Invasive Species Compendium

Detailed coverage of invasive species threatening livelihoods and the environment worldwide

Abstract

Competitive trait hierarchies of native communities and invasive propagule pressure consistently predict invasion success during grassland establishment.

Abstract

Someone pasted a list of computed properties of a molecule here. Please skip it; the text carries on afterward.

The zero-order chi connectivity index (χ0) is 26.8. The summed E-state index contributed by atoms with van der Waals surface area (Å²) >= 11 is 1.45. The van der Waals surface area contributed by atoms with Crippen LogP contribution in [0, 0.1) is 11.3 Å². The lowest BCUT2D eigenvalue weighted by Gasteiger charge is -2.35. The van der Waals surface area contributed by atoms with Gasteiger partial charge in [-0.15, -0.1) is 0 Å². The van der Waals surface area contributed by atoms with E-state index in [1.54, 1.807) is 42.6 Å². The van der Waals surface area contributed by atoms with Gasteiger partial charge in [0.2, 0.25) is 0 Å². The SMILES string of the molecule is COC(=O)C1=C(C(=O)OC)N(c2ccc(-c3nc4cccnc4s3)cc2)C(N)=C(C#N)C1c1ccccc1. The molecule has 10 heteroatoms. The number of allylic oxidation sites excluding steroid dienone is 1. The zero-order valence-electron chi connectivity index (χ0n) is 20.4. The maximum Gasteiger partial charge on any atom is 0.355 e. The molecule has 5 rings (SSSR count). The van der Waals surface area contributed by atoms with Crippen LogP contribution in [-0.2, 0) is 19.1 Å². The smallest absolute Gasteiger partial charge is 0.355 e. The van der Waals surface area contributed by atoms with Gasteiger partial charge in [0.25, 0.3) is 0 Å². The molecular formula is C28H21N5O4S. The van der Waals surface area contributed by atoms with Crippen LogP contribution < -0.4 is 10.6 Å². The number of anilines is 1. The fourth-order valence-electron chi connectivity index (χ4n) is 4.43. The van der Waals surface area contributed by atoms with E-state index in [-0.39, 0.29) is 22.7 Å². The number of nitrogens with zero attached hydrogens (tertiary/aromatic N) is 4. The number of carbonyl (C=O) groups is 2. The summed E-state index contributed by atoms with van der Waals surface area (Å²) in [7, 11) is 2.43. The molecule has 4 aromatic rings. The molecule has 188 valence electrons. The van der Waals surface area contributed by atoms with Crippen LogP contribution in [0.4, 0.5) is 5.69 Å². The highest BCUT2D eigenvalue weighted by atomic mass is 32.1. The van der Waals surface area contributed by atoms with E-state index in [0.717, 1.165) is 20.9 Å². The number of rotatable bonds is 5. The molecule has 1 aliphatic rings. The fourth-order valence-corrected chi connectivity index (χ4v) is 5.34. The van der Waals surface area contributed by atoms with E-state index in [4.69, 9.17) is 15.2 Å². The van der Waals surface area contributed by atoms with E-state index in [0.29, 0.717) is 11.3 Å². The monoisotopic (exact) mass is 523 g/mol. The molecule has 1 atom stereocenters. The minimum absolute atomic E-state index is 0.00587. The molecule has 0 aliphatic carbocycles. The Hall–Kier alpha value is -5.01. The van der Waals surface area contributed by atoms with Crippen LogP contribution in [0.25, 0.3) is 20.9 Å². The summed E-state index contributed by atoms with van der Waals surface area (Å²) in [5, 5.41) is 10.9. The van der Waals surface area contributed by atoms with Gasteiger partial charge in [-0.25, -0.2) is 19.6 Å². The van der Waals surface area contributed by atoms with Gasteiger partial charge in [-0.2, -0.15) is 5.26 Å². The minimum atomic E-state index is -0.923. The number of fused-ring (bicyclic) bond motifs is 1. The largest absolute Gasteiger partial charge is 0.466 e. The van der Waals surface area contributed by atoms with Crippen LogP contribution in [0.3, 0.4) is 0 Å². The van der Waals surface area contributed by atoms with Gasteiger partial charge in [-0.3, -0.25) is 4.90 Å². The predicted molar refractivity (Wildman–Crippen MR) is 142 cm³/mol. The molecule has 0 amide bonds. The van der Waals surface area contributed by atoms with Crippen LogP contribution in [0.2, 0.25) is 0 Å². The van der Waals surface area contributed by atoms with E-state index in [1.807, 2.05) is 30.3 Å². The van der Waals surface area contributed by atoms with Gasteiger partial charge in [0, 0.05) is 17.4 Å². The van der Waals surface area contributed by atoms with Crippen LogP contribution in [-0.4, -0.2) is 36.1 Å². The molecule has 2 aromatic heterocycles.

Invasive non-native plants challenge ecosystems restoration, and understanding the factors that determine the establishment of invasive plants is crucial to improve restoration outcomes. However, the drivers of invasibility of plant communities are not sufficiently clear, and combined effects are not understood. Therefore, we investigated the contribution of the main drivers of invasion success during early phases of restoration, i.e., biotic resistance, invasive propagule pressure, and environmental fluctuations. We compared the contribution of these drivers in a series of mesocosms experiments using designed grasslands as a model system, and Solidago gigantea as invasive model species. Two grassland communities were designed according to competitive trait hierarchies with different sowing patterns, reflecting variation in biotic resistance. We then manipulated invader propagule pressure and applied different scenarios of environmental fluctuation, i.e., flood, heat, and N fertilization. Invasive biomass was considered as proxy for invasion success, while native biomass represented restoration success. There were consistent effects of biotic resistance to S. gigantea invasion via competitive trait hierarchies in the three experiments. Communities dominated by species with high-competition traits were more resistant regardless of environmental fluctuation. Clumped seeding of the native community reduced invasibility, whereas high non-native propagule density increased invasion. The effects of environmental fluctuation were less consistent and context-dependent, thus playing a secondary role when compared to biotic drivers of invasion. Restoration initiatives on grasslands impacted by invasive plants should consider biotic resistance of the restored community as a key driver and the importance of controlling further arrivals of invasive species during community assembly.